Cybersecurity update: new reporting obligations for financial sector

7 March 2024

Earlier this week the Reserve Bank of New Zealand (RBNZ) confirmed that it will implement new cyber resilience reporting requirements for banks, non-bank deposit takers and insurers.

The new rules include requirements to report “material cyber incidents” to the RBNZ as soon as practicable (and within 72 hours). They also require periodic reporting of all cyber incidents, whether or not material, and a “self-assessment” survey. This adds to a crowded field of similar existing obligations – including reporting of “notifiable privacy breaches” under the Privacy Act, and reporting of “cyber security events” to the FMA under the new conduct regime. 

What are the new rules?

The RBNZ’s new rules fall into three categories.

1. Material Cyber Incident Reporting
  • Regulated entities must report “material cyber incidents” as soon as possible and within 72 hours of detection. The relevant template report issued by the RBNZ consists of three parts: an initial report; an incident update; and “post-incident” conclusions. The obligation to submit material cyber incident reports starts on 8 April 2024.  It will therefore be important for regulated entities to act quickly in integrating these new requirements into their broader cyber defence strategies and incident response plans.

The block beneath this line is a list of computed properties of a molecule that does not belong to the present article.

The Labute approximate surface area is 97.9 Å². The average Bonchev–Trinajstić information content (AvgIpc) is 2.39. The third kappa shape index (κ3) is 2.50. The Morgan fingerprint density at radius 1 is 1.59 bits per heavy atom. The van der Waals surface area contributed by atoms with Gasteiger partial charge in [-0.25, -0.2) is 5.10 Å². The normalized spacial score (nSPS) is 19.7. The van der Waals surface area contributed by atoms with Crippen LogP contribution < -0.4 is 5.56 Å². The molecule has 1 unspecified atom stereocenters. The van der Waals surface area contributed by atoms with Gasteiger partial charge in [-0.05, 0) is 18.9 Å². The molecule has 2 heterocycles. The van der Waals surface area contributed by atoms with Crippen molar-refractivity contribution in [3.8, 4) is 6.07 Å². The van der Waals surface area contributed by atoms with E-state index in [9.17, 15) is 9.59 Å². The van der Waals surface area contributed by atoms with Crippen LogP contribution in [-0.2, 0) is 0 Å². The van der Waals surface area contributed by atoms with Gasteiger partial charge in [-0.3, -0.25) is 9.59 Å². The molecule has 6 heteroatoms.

• The RBNZ has defined “Cyber Incident” as a “cyber event that adversely affects the cyber security of an information system or the information the system processes, stores or transmits whether resulting from malicious activity or not.”  A Cyber Incident is “material” if it has “materially affected, or had the potential to materially affect, financially or non-financially, the entity or the interests of depositors, policyholders, beneficiaries or other customers.”

  • These definitions are broad and regulated entities may face challenges in applying them in practice, notwithstanding brief comments in the RBNZ’s summary of key decisions (here) and the prior 2023 consultation paper.  For example, it remains unclear whether a cyber incident that results in only a brief and temporary disruption to services, but is quickly resolved, can be “material.”

2. Periodic Reporting of All Incidents
  • The “Periodic” Cyber Incident Report will be used to inform the RBNZ’s understanding of cyber risk impacting the financial sector beyond material incidents.